View Full Version : 350 Grain Cast Gascheck Bullet load, .416 Rigby

07-16-2006, 09:11 AM
I have found a good load for my CZ 550 in .416 Rigby. It consists of the RCBS-style 350-grain flatnose gascheck bullet sized .417", Brinell 22-25 hardness, with 112 grains of AA8700 powder, Federal 215 primers, in Jamison cases. Bullet seated to crimping groove.

This load groups about 1.5" @ 100 yards. IV @ 10' from muzzle = 2100 FPS.........

07-16-2006, 10:36 AM
My .416 Rigby loads have used only the RCBS 416-350, which I believe is the design you're using, too. Cast from my straight-wheelweight alloy, they weigh in at 365 grains. I've loaded and fired over 2000 of these boolits to date.

My rifle is a Ruger #1, and it delivers rather good results with quite a few different powders. The hunting load I took to Alberta last fall had enough XMP5744 to give 2100 fps with a TWO-alloy cast softpoint from the RCBS mould....pure lead back to the crimp groove, wheelweight alloy from that point back. I haven't used slow powders much for anything except high-effort jacketed-bullet loads, with the exception noted below, which used IMR 4831.

The fastest I've pushed this cast bullet is around 2650 fps, still with good accuracy and no leading...but with considerable trauma behind the butt! It was mostly just as an experiment, and it was "interesting". The rifle has also delivered 300-grain X-Bullets at very close to 3000 fps, and that is a very energetic load indeed!

Powders from Unique on the fast end to 4895 on the slower side have done very well for me. There's still a lot of room for experimental loads, and one powder which I intend to follow-up this year is 4198, which has given some interesting signs in the few loadings I've already attempted with the stuff.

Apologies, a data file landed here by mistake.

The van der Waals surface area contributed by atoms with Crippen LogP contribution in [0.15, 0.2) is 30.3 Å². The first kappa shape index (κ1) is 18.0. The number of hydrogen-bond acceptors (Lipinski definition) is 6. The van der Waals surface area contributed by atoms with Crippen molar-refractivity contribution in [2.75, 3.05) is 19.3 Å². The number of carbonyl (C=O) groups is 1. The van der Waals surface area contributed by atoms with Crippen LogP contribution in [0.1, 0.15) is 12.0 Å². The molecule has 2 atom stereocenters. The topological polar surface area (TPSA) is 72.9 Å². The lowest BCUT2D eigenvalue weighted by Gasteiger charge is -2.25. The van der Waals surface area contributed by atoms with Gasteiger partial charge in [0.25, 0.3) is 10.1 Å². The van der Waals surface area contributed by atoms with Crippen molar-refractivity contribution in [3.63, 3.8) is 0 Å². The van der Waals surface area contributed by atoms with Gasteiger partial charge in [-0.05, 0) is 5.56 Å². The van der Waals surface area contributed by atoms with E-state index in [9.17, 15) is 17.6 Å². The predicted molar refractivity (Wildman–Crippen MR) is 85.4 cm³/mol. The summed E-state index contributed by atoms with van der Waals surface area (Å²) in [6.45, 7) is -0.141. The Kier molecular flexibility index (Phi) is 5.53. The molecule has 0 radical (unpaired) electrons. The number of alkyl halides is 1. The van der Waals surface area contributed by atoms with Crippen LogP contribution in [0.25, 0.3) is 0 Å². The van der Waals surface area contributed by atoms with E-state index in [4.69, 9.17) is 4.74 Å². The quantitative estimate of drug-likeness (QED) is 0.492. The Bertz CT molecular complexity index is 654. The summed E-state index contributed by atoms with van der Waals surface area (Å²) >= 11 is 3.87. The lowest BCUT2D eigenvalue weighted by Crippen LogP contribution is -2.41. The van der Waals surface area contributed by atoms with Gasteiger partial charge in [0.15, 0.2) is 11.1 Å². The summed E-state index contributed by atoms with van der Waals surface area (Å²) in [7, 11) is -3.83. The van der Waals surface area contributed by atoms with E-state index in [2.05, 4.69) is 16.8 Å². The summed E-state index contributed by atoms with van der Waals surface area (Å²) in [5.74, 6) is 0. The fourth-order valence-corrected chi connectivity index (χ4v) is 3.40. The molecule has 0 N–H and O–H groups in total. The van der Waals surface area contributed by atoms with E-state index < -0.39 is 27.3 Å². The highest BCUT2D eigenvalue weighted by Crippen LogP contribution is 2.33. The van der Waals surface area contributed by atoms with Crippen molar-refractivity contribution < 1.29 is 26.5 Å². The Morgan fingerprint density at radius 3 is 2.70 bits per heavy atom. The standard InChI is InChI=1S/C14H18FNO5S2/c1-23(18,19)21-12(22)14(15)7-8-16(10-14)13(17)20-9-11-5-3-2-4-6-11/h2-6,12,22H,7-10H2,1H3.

Your groups of 1.5" sound a lot like my results, and are plenty good enough for hunting ranges to 200 yards or so. I zeroed my rifle at 170 yards last autumn, and found that impacts were about 3" high at 100 and 2" low at 200. This will give any critter a great deal of grief. The energy, I suppose we could say, is "sufficient"!!!

If 8700 costs as much as the other AA powders, I think I'd stick with my lower-volume charges for most purposes. 55 grains of 5744 would be a lot less expensive than 100-plus of 8700. I use dacron fill to take up the leftover case volume in low-density loadings.

07-16-2006, 03:00 PM
Bruce-thanks for the info. I will put it in my notebook. I see I have a lot more to learn about shooting cast bullets in the .416. I am impressed by your ability to get a wheelweight bullet up to 2600+ FPS w/o leading. Yes, I believe the bullet we are both using is the same one. I think 350 grains is plenty heavy enough for anything outside of Africa in this caliber!

I once made some similar "dual-hardness" bullets for my .45/70 by casting the Lyman 457122HP plain-base bullet of wheelweights, (342 grains) then heating them up to around 460 defgrees in the oven with the bullets standing on their bases in a jar lid with holes in it and a bail on it for handling the lid. When the bullets had been heated for over three hours, I removed them from the oven and quickly immersed the base portion of the bullets up to the second grease groove in a shallow pan of cold water to quench them. This hardened the base section and left the nose portion down to the bottom of the hollowpoint unhardened. Hand-lubed them with LBT Blue.

I shot them with an inverted gascheck on the top of the powder charge of 60 grains of Re 7. MV was 2350 FPS, and the load was quite accurate. Unfortunately, I never got a chance to try this load on game.......:-D